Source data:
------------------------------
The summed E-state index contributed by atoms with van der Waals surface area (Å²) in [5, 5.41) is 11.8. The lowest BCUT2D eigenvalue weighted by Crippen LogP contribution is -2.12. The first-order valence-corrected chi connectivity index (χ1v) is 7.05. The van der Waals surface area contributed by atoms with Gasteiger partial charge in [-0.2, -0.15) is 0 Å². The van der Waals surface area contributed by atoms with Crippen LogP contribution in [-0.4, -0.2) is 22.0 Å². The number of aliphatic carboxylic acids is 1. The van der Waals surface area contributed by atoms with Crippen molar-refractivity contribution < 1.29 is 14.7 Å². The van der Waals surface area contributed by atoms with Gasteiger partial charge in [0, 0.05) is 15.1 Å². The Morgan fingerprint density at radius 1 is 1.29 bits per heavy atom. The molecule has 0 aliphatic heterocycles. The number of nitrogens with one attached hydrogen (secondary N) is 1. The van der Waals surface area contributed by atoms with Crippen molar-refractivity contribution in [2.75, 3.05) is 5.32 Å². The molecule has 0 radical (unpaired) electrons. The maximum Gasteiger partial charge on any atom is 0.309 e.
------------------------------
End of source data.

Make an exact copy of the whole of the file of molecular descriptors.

The summed E-state index contributed by atoms with van der Waals surface area (Å²) in [5, 5.41) is 11.8. The lowest BCUT2D eigenvalue weighted by Crippen LogP contribution is -2.12. The first-order valence-corrected chi connectivity index (χ1v) is 7.05. The van der Waals surface area contributed by atoms with Gasteiger partial charge in [-0.2, -0.15) is 0 Å². The van der Waals surface area contributed by atoms with Crippen LogP contribution in [-0.4, -0.2) is 22.0 Å². The number of aliphatic carboxylic acids is 1. The van der Waals surface area contributed by atoms with Crippen molar-refractivity contribution < 1.29 is 14.7 Å². The van der Waals surface area contributed by atoms with Gasteiger partial charge in [0, 0.05) is 15.1 Å². The Morgan fingerprint density at radius 1 is 1.29 bits per heavy atom. The molecule has 0 aliphatic heterocycles. The number of nitrogens with one attached hydrogen (secondary N) is 1. The van der Waals surface area contributed by atoms with Crippen molar-refractivity contribution in [2.75, 3.05) is 5.32 Å². The molecule has 0 radical (unpaired) electrons. The maximum Gasteiger partial charge on any atom is 0.309 e.